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Winding Down, Down Under


Here it is, the middle of my last week in Australia, and I'm definitely due for some reflection. In some ways this time has gone by so quickly, in other ways I feel like I've been here forever. I'm currently in my third school, which is another small school (around 30 students), with students in grades kindergarten (transition) through 7th grade. The school is beautiful; the path into the school is paved with stones and the school is beautifully decorated with posters and indigenous art.


The morning starts on the covered patio, and the principal (who is incredible) leads the students in morning activities. The students sit in lines by class (there are two teachers, in addition to the principal, who spends most of her time teaching the K-2 students), having eaten a nutritious breakfast at school. To gain the students' attention, Principal Gail (not her real name) sings, "Good morning!" The students respond by singing, "Good morning!" They then switch roles, with the students initiating the second round and Gail responding. The students earn points by being at school on time and wearing their uniforms. Students are reminded about the expectations for working in class and then one student (who has been sitting politely and participating well) gets to choose a song to sing. The first day Gail led the students in "My Highland Goat," sung energetically, complete with hand movements. I was amazed! The following day, the song was "What a Wonderful World." I was immensely touched to hear these children singing this lovely song while signing in ASL. It was a completely surreal moment as I realized how small our world truly is and how we are really more similar than we are different.

As I have spent this week at this school I have, once again, been reminded of how dedicated the teachers who work in this region are. Many of them live here while their spouses maintain a home elsewhere in Australia. Others are here with their spouses, who may or may not be employed at the local school. They spend hours outside the school day working in their classrooms preparing activities for students that can be completed independently or led by a teaching assistant. They are back at the school on the weekend, again working in their classrooms and preparing for the upcoming week. They are provided houses to live in, close to the school, but they are not really able to leave during the school term, at least not during the wet season. It's a big commitment and I'm impressed by their devotion to these children.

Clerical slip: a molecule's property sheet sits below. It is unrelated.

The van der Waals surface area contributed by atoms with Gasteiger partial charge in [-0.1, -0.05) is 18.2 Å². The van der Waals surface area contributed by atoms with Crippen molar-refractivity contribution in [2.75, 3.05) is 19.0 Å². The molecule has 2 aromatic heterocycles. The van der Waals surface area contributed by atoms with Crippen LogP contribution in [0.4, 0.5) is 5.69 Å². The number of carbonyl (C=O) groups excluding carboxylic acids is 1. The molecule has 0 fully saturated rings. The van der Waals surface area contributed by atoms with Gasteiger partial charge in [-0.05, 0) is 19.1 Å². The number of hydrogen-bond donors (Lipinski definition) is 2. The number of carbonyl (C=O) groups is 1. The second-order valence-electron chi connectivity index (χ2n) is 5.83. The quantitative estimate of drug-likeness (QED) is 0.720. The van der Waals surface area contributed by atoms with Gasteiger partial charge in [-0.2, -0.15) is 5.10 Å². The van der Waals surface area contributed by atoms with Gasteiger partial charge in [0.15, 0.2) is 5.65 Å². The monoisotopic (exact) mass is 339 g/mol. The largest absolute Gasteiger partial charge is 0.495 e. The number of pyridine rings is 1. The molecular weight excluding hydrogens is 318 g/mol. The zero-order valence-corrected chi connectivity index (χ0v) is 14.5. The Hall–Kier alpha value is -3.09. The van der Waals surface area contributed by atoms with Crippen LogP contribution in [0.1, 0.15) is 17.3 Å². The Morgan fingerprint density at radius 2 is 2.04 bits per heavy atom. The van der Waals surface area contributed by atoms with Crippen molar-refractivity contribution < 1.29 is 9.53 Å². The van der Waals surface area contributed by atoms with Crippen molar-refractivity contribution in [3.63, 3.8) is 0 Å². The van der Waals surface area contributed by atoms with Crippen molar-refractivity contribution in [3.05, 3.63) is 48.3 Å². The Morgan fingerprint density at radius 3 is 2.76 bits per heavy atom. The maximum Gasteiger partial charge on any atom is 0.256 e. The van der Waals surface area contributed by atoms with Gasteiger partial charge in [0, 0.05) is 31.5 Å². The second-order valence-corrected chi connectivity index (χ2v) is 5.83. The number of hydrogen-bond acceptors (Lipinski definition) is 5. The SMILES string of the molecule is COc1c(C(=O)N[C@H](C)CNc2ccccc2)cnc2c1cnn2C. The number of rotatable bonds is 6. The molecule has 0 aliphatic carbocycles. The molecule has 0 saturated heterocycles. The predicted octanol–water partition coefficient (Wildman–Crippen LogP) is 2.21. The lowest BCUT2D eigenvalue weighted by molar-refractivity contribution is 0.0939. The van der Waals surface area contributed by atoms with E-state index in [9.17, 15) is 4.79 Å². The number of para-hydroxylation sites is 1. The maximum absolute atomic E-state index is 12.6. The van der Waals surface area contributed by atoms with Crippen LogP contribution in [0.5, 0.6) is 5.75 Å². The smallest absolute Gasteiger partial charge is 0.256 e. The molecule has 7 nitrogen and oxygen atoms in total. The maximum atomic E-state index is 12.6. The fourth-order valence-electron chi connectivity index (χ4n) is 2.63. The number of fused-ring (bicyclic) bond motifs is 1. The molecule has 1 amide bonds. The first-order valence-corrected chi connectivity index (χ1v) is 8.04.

Yesterday morning I was getting ready for school when I happened to look outside to see this...

He was literally so close that I could have touched him, if my efforts hadn't been impeded by the window screen separating us. He tried to walk through the fence into the property next door, but decided to stick with a good thing, once he realized he couldn't get through. He chomped on the grass for about ten minutes before deciding it was time to move on. It was incredible!












I was sick on the weekend, but Gail and the other teachers encouraged me to get myself up to go to the "pub" with them on Saturday night. The "pub" is an open area (it reminds me of a baseball field, only smaller) with a concession stand that serves two different kinds of Australian beer and three kinds of soft drinks. Saturday night was a special night at the pub because there was a live band, made up of indigenous musicians. The music was really good and it was interesting to see this slice of local culture. The sunset was also beautiful, as you can see in the following photo.



Evening at the pub - good music, cold Coca-Cola, and a lovely view...what's not to like?

As I prepare to finish off this last week and return to the US, I'm reminded why I'm so proud to be an educator. As principal Gail said to me, "if I can make a difference in the life of just one of these kids, I'll feel like my life has been successful." Whether teaching in inner city Los Angeles, a small town in Minnesota, or a remote indigenous community in the Australian outback, educators dedicate their lives to making a difference in the lives of children. How could there ever be any better career than that?













11 Comments to Winding Down, Down Under:

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